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How to Prep for Pregnancy

Timika HopkinsComment
 Planning for pregnancy

Planning for pregnancy

With my pregnancies, because they were planned, I started “prepping my body” 3 months before I expected to become pregnant. The extent of pre-pregnancy prep you choose to do is ultimately affected by what physical/financial/emotional shape you are in when you begin planning to have a baby.  For me, I considered a number of factors, and put a plan in place to reach a certain stage in each area before getting pregnant.  Here is what I did:

Weight: 

I wanted to be at an “ideal weight” prior to getting pregnant.  As a healthcare professional, I’d studied fertility and so I advised patients to attempt reach their ideal weights before getting pregnant as well. When it was my turn, I really wanted as much "weight gain cushion" as possible- meaning I wanted to start at a lower weight, knowing that not only would I gain weight during pregnancy, but that being at an ideal weight range increases the chance of getting pregnant. I set out on a plan to lose 10 pounds during my “count-down to pregnancy” which included exercise (try a walking plan, or the couch to 5k app if you are new to exercise) and healthy eating (I used the “MyFitness Pal” App to track my calories during that time).  I also began taking prenatal vitamins, and scheduled a prenatal check up. Try it out!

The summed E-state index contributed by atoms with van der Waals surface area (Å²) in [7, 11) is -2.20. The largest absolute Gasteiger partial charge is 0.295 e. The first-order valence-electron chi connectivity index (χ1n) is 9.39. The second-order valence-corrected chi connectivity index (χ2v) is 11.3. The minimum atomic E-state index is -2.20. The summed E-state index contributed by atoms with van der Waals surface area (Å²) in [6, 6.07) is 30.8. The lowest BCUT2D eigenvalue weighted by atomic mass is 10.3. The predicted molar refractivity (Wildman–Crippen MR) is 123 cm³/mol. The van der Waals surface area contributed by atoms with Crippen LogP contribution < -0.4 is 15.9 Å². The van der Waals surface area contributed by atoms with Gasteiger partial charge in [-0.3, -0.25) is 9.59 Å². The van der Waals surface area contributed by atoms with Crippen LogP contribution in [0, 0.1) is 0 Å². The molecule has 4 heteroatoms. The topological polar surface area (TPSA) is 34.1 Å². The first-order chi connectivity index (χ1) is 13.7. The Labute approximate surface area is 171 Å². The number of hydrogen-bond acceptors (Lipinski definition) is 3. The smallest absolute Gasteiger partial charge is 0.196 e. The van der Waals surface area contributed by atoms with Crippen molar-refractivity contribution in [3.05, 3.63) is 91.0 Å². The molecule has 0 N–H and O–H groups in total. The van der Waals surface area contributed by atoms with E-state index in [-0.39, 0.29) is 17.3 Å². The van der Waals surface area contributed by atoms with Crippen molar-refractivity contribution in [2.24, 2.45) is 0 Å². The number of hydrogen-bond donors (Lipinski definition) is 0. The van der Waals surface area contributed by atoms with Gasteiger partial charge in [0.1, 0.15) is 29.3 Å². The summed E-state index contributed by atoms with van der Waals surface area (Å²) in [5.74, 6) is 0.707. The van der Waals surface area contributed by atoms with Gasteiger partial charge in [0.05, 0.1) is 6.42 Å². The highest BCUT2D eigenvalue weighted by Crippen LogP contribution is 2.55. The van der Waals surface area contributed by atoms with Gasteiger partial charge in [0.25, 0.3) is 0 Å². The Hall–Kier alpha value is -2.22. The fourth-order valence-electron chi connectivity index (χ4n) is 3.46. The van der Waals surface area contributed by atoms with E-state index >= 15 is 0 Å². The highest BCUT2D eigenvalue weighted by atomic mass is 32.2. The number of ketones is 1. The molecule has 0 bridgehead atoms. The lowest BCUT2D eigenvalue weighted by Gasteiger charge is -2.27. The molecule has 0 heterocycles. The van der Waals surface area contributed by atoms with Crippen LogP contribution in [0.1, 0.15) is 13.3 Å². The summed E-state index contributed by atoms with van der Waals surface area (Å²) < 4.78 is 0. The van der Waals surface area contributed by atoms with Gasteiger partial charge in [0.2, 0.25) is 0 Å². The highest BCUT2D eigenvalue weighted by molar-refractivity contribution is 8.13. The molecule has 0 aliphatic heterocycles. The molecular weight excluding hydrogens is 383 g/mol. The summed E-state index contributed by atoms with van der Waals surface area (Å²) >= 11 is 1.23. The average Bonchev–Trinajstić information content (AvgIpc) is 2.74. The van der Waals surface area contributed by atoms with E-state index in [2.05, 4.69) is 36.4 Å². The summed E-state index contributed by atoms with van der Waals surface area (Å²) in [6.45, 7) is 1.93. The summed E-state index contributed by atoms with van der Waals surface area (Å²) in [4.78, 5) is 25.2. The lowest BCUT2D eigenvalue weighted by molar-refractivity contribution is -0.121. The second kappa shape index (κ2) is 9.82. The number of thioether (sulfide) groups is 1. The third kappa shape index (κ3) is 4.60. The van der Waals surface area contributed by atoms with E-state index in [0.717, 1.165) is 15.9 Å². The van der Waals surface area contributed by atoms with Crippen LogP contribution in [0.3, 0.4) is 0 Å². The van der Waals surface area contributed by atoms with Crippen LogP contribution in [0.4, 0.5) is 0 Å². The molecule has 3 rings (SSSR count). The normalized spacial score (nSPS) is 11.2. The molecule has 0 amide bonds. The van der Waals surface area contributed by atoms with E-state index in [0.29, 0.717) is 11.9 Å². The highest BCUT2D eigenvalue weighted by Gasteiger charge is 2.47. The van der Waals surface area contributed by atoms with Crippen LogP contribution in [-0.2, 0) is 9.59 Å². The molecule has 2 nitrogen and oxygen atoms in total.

Finances: 

I love financial planning.  Love it.  It makes me just as happy as hearing my kids laugh. Ok…almost as happy. There is so much to consider, financially, prior to having a little one.  Ultimately, children are only as expensive as you allow them to be (even though public media would lead you to believe they are un-affordable).  Choices you make on baby purchases are one thing, but another consideration has to do with risk management.  In other words, life insurance, disability insurance and an emergency fund are key considerations prior to entering parenthood.  I would definitely pay attention to debt pay off as well.  The bad news is that most of this stuff is boring to many people, and even a little overwhelming.  The good news is that there are SO MANY RESOURCES, that you can really develop your own financial plan.  If you need to get started, click here to get my Financial Head Start PDF for free. 

Emotional:

It’s time to get your mind right.  The challenges and the rewards of parenthood are so real that you almost enter into a separate league once you have children.  It takes having one (whether by childbearing or adoption or foster parenting, etc.), to really understand how much energy and effort is needed to be good at parenting.  It is like many other endeavors, where you can put in your all, and see great outcomes, but the nature of having someone rely on you wholly is unlike any other relationship in life.  It is best to be emotionally prepared (committed, aware, in-tune, surrounded by resources for guidance) if you want to transition easily in to being a super parent.